On the day you read this, one single site, PornHub, will get somewhere between four and five million visits from within the UK. Millions more will visit YouPorn, Tube8, Redtube or similar sites. It’s clear that they’re influential. Perhaps less clear is that they are not unbiased aggregators: they don’t just reflect our tastes, they shape what we think and how we live. We can see this even in simple editorial decisions such as categorisation: PornHub offers 14 categories by default, including anal, threesome and milf (“mum I’d like to f***”), and then “For Women” as a separate category. So standard is it for mainstream sites to assume their audience is straight and male that “point of view” porn has become synonymous with “top-down view of a man getting a blow job”. Tropes that have entered everyday life – such as shaved pubic hair – abound here.

Alongside categories and tags, tube sites also decide what you see at the top of their results and on the home page. Hence the videos you see at the top tend towards escalation to get clicks: biggest gang bang ever. Dirtiest slut. Horniest milf. To find porn that doesn’t fit this mould you must go out of your way to search for it. Few people do, of course, so the clickbait gets promoted more frequently, and this in turn shapes what we click on next time. Is it any wonder we’ve ended up with such a narrow definition of porn? In reality, the front page of PornHub reflects our desires about as accurately as the Daily Mail “sidebar of shame” reflects Kim Kardashian.

Perhaps what we need is more competition? All the sites I have mentioned are owned by the same company – MindGeek. Besides porn tube sites, MindGeek has a stake in other adult websites and production companies: Brazzers, Digital Playground, Twistys, PornMD and many more. Even tube sites not owned by MindGeek, such as Xhamster, usually follow the same model: lots of free content, plus algorithms that chase page views aggressively, so tending towards hardcore clickbait.

Because porn is increasingly defined by these sites, steps taken to tackle its spread often end up doing the opposite of what was intended. For instance, the British government’s Digital Economy Bill aims to reduce the influence of porn on young people by forcing porn sites to age-verify users, but will in fact hand more power to large companies. The big players have the resources to implement age verification easily, and even to use legislation as a way to expand further into the market. MindGeek is already developing age-verification software that can be licensed to other websites; so it’s likely that, when the bill’s rules come in, small porn producers will either go out of business or be compelled to license software from the big players.

There are glimmers of hope for the ethical porn consumer. Tube sites may dominate search results, but the internet has also helped revolutionise porn production. Aspiring producers and performers no longer need a contract with a studio – all that’s required is a camera and a platform to distribute their work. That platform might be their own website, a dedicated cam site, or even something as simple as Snapchat.

This democratisation of porn has had positive effects. There’s more diversity of body shape, sexual taste and even pubic hair style on a cam site than on the home page of PornHub. Pleasure takes a more central role, too: one of the most popular “games” on the webcam site Chaturbate is for performers to hook up sex toys to the website, with users paying to try to give them an orgasm. Crucially, without a studio, performers can set their own boundaries.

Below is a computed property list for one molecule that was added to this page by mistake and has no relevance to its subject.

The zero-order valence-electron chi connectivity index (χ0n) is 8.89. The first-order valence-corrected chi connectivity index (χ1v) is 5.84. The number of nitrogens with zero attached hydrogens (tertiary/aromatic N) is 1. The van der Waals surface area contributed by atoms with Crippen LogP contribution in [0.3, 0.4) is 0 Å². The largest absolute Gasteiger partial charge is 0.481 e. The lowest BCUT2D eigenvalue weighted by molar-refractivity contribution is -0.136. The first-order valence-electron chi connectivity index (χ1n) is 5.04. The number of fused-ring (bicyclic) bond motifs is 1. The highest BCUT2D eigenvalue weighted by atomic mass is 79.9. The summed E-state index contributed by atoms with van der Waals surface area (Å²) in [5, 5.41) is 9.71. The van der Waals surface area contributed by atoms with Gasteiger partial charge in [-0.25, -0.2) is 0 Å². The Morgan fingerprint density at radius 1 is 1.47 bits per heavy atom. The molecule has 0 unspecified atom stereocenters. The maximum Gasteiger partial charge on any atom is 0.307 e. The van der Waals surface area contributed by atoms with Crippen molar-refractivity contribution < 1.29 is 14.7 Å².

Kelly Pierce, a performer who now works mostly on cam, told me that one of the main benefits of working independently is a sense of security. “As long as you put time in you know you are going to make money doing it,” she said. “You don’t spend your time searching for shoots, but actually working towards monetary gain.” She also has more freedom in her work: “You have nobody to answer to but yourself, and obviously your fans. Sometimes politics comes into play when you work for others than yourself.”

Cam sites are also big business, and the next logical step in the trickle-down of power is for performers to have their own distribution platforms. Unfortunately, no matter how well-meaning your indie porn project, the “Adult” label makes it most likely you’ll fail. Mainstream payment providers won’t work with adult businesses, and specialist providers take a huge cut of revenue. Major ad networks avoid porn, so the only advertising option is to sign up to an “adult” network, which is probably owned by a large porn company and will fill your site with bouncing-boob gifs and hot milfs “in your area”: exactly the kind of thing you’re trying to fight against. Those who are trying to take on the might of Big Porn need not just to change what we watch, but challenge what we think porn is, too.

The internet has given the porn industry a huge boost – cheaper production and distribution, the potential for more variety, and an influence that it would be ridiculous to ignore. But in our failure properly to analyse the industry, we are accepting a definition of porn that has been handed to us by the dominant players in the market.

Girl on the Net writes one of the UK’s most popular sex blogs: girlonthenet.com

This article first appeared in the 16 February 2017 issue of the New Statesman, The New Times